Game Over is all about Sapna (Taapsee Pannu), who is dealing with post-traumatic stress disorder and has a phobia for darkness. She stays all alone in a bungalow in Gurugram in the company of her housekeeper and sole companion Kalamma (Vinodhini Vaidyanathan).
Sapna is a stay at home game designer and as the story progress, the virtual world and the world she lives in starts to merge. Now if all the spookiness was not enough, we are even introduced to a gruesome murder of another woman (Sanchana Natarajan) who happens to live in Sapna's neighbourhood.
We see women being battered, bruised and abused and that's where the film tests your patience. Guess director Ashwin Saravanan has tried to push things a tad bit too much. To me the visuals are disturbing and after a point, one feels claustrophobic.
The background score does play a very important part of the telling of this film, but at times it overpowers the visuals and distracts instead of enhancing the scenes. Game Over starts as a murder mystery but ends up becoming a psychological thriller, something that I found confusing.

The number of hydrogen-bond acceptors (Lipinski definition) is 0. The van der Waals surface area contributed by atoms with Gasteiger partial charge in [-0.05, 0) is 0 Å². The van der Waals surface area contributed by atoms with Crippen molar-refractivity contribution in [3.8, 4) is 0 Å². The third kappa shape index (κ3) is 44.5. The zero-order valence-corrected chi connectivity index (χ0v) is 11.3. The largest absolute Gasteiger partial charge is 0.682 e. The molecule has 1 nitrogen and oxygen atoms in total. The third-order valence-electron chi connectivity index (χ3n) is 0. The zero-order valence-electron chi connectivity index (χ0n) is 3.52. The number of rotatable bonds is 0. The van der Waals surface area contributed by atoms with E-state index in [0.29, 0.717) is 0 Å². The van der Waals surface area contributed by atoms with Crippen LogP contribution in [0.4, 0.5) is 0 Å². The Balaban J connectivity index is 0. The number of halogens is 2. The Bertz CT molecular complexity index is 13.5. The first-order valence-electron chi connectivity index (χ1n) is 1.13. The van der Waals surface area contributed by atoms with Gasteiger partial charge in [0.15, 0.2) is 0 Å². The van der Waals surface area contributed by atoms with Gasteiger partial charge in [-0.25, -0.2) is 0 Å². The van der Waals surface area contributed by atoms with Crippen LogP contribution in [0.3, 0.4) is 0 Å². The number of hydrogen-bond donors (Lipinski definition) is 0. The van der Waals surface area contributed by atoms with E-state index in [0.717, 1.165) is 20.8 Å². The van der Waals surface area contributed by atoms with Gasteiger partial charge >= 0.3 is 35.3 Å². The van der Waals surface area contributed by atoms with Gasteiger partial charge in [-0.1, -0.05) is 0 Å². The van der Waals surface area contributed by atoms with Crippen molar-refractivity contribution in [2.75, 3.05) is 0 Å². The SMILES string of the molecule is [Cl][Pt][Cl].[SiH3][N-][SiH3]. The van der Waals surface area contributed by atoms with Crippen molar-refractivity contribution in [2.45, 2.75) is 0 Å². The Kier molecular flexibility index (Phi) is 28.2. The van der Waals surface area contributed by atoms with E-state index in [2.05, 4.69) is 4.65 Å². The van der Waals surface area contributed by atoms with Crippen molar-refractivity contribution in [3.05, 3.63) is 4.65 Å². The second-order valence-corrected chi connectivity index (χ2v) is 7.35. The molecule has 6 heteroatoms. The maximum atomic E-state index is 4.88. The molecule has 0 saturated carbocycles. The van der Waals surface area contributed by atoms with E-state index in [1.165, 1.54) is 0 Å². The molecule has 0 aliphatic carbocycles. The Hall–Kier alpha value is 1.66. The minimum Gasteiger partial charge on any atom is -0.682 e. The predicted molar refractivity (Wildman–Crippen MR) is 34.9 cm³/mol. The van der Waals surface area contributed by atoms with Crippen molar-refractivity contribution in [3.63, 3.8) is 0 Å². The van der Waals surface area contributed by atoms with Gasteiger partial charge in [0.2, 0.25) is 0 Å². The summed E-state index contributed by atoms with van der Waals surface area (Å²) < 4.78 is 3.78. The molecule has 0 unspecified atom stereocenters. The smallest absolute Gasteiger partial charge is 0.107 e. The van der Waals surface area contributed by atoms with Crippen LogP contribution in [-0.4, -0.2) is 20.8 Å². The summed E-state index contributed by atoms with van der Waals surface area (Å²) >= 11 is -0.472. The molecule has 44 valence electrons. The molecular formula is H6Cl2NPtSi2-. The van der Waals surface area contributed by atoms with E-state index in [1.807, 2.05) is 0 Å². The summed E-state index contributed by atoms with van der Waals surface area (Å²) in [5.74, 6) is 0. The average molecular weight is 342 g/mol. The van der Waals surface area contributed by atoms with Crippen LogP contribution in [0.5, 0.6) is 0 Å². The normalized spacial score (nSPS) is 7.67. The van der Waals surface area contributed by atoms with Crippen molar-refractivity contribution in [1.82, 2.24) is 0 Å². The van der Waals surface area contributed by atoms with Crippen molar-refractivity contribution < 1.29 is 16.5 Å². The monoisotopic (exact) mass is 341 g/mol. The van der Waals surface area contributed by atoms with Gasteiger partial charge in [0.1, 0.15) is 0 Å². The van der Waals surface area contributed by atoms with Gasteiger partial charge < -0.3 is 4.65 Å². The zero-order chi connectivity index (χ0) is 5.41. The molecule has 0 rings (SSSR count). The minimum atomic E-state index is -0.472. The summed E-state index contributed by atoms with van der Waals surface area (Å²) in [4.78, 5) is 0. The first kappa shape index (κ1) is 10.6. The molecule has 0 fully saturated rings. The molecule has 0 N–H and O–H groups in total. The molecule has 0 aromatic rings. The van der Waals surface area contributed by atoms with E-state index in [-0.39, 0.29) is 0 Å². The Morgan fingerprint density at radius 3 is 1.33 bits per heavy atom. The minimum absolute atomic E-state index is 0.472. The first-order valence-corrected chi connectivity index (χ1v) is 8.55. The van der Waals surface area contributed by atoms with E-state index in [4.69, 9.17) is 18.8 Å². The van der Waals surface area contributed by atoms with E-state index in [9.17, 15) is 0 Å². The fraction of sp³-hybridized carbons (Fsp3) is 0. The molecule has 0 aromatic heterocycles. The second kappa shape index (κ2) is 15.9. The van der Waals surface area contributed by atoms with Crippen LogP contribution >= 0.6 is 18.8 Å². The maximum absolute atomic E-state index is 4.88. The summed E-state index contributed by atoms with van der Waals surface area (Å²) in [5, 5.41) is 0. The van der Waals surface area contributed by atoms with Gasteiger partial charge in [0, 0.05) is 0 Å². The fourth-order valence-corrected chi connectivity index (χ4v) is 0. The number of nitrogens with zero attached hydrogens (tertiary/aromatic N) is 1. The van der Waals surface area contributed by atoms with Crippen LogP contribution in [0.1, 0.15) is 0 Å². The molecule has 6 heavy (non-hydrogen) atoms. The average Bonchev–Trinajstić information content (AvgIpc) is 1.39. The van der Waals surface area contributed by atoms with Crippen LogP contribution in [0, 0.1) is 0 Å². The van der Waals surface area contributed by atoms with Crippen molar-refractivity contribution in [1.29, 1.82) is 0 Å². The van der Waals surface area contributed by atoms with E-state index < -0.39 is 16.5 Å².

Game Over reminded me if the Ram Gopal Verma's cult thriller Kaun (1999), but the only downer about Game Over is in its writing. The film drags after a point and there is no respite. The makers have tried hard to make the film as hard-hitting as possible, bud sadly the second half is just all over the place.
However, one must applaud Taapsee Pannu for carrying the film on her shoulders. Had the writers been on her side, Game Over could have been a classic. One also needs to mention Vinodhini Vaidyanathan for belting out a sincere performance. This film is a Tamil-Telugu bilingual and has been dubbed in Hindi.
All in all, Game Over is a film that will find a limited audience as it leaves you high and dry. This one is not for someone who is looking at a wholesome thriller as there are lots of threads that are left undone.
Rating: Two And A Half